Assuming that the rescheduled flight goes off without a hitch, the Liberty would step off a plane at LaGuardia Airport at 9 a.m., about five hours before their scheduled tip-off with the Sun. Would they even have time to go home and drop off their bags before heading to Brooklyn for their second game in three days amid multiple travel nightmares? And again, that’s if the Liberty get out of Indianapolis on time on Sunday — there are thunderstorms in the forecast on and off throughout the weekend there.

The WNBA’s collective bargaining agreement guarantees “Premium Economy class status (such as Comfort/Economy Plus) for all players for regular-season air travel.” But so long as teams are flying commercial instead of getting chartered flights, this kind of scenario is bound to happen.

In the meantime, the league needs to reschedule the Liberty-Sun game, because it’s ludicrous to expect anyone to spend all this time stuck in airports, then roll in off the tarmac and try to play sports at an elite professional level — if they even make it back to New York in time to play.


UPDATE, 2:31 p.m.: According to Jones, the Liberty just might make it out of Indianapolis on Saturday afternoon, after all. Of course, the way their last few days have gone, it’s a “believe it when it happens” situation.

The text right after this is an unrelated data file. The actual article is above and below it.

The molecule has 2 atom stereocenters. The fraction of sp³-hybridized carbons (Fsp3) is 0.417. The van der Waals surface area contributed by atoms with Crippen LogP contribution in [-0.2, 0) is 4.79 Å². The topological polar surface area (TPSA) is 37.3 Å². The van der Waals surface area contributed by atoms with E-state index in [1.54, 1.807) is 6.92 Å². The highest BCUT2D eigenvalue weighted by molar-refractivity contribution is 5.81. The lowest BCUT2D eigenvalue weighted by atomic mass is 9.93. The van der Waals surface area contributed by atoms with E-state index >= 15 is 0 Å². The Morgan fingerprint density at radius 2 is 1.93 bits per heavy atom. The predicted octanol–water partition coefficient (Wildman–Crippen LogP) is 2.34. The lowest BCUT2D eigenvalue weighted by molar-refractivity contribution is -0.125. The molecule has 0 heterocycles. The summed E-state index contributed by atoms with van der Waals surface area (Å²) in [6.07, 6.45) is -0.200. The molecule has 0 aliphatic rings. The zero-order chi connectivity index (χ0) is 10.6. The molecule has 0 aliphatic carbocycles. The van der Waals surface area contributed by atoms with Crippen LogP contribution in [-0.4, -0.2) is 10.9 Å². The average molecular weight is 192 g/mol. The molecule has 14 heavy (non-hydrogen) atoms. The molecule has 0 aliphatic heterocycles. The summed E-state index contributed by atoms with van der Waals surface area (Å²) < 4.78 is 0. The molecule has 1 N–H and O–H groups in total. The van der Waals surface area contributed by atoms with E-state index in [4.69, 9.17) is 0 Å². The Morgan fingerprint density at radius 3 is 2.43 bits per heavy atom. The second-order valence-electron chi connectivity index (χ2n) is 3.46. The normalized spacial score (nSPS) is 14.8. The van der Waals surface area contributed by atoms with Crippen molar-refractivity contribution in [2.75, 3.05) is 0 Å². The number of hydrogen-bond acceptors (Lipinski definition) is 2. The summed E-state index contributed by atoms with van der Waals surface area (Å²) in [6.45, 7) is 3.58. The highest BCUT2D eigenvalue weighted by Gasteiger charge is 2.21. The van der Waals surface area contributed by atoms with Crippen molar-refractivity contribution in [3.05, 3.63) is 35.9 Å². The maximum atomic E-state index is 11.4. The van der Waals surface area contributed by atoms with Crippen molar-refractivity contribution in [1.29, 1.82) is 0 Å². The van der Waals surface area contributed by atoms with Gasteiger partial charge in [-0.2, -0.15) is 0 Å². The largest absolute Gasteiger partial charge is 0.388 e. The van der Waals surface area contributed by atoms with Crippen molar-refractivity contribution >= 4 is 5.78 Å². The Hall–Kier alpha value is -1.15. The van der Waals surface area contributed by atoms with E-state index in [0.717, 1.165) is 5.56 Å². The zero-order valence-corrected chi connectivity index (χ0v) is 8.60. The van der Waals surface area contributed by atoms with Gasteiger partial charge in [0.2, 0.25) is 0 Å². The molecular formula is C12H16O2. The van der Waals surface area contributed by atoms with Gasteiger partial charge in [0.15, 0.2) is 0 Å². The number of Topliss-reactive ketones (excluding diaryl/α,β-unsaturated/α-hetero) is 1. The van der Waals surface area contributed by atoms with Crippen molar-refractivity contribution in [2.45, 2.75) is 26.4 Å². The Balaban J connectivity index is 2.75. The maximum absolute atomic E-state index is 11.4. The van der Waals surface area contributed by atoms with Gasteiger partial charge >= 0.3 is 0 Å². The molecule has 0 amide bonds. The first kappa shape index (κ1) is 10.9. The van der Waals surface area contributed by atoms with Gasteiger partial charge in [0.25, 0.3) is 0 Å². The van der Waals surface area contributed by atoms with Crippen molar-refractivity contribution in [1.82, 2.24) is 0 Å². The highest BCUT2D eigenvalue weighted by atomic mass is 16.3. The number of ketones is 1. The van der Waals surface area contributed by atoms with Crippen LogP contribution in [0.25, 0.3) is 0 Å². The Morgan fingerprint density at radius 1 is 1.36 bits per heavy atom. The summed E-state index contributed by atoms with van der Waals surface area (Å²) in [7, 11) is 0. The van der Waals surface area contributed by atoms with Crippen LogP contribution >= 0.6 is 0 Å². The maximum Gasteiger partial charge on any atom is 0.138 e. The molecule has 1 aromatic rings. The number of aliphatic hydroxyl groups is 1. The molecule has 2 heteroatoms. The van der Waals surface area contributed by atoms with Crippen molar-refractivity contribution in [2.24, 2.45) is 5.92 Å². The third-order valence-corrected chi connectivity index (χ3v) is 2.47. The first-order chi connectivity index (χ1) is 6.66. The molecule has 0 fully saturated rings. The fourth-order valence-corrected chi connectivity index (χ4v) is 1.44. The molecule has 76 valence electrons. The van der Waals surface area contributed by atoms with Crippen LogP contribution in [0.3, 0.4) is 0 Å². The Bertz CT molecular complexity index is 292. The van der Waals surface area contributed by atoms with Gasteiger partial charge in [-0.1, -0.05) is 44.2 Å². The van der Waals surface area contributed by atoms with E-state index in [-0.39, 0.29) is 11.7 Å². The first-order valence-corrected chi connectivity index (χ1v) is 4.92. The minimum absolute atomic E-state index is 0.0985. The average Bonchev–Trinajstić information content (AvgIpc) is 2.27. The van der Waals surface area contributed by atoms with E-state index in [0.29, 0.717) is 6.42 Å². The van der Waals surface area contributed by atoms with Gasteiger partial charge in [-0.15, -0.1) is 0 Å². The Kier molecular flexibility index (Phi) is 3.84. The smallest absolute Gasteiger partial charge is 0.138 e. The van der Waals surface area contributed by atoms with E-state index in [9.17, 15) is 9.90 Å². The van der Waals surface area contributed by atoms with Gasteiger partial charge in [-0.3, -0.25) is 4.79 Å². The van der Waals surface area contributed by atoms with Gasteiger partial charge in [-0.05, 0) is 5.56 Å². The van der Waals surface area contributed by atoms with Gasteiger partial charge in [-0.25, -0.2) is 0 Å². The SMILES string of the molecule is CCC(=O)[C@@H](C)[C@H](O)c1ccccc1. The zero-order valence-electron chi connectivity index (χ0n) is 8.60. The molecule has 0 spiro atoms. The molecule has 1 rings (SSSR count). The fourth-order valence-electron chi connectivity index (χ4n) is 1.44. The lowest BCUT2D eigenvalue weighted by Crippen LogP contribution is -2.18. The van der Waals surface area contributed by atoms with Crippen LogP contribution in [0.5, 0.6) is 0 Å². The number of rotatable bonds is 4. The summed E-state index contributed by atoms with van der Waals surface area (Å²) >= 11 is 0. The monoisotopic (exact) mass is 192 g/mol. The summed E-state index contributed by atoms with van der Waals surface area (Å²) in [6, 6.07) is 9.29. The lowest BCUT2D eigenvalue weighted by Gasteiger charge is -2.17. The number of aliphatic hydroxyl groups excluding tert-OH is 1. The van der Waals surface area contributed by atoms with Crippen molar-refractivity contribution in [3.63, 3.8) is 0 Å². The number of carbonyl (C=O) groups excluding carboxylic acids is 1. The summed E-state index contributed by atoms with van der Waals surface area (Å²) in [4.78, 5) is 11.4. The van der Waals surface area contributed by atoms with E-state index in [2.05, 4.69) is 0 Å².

UPDATE, 3:28 p.m.: About that idea that the Liberty would get out of Indianapolis on a 3:30 flight... no. According to FlightAware, as that promised hour of departure approached, the plane that was supposed to fly the team back to New York was still on its way to Indianapolis, flying over western Ohio.


The weather has been improving, so it does look like the nightmare scenario of the Liberty stepping off a plane at LaGuardia and onto the court in Brooklyn on Sunday won’t play out. But it’s certainly still the case that 25 years into the league’s existence, WNBA teams ought to be flying charters and not at the whims of commercial aviation.

UPDATE, 4:40 p.m.: Not only did the Liberty finally get on a plane to head back home to New York...

Advertisement owner Joe Tsai pledged that he’s going to “solve this transportation problem for good.”


It’s not just the right thing for Tsai to do, but the smart thing as the owner of a basketball team. There are only so many things you can control in sports, and getting your team on chartered flights so that they can avoid being held up in airport terminals for hours on end, or stranded overnight — let alone not having to have players sit next to sneezy Steve in 12B — is a way to help the team perform at its best.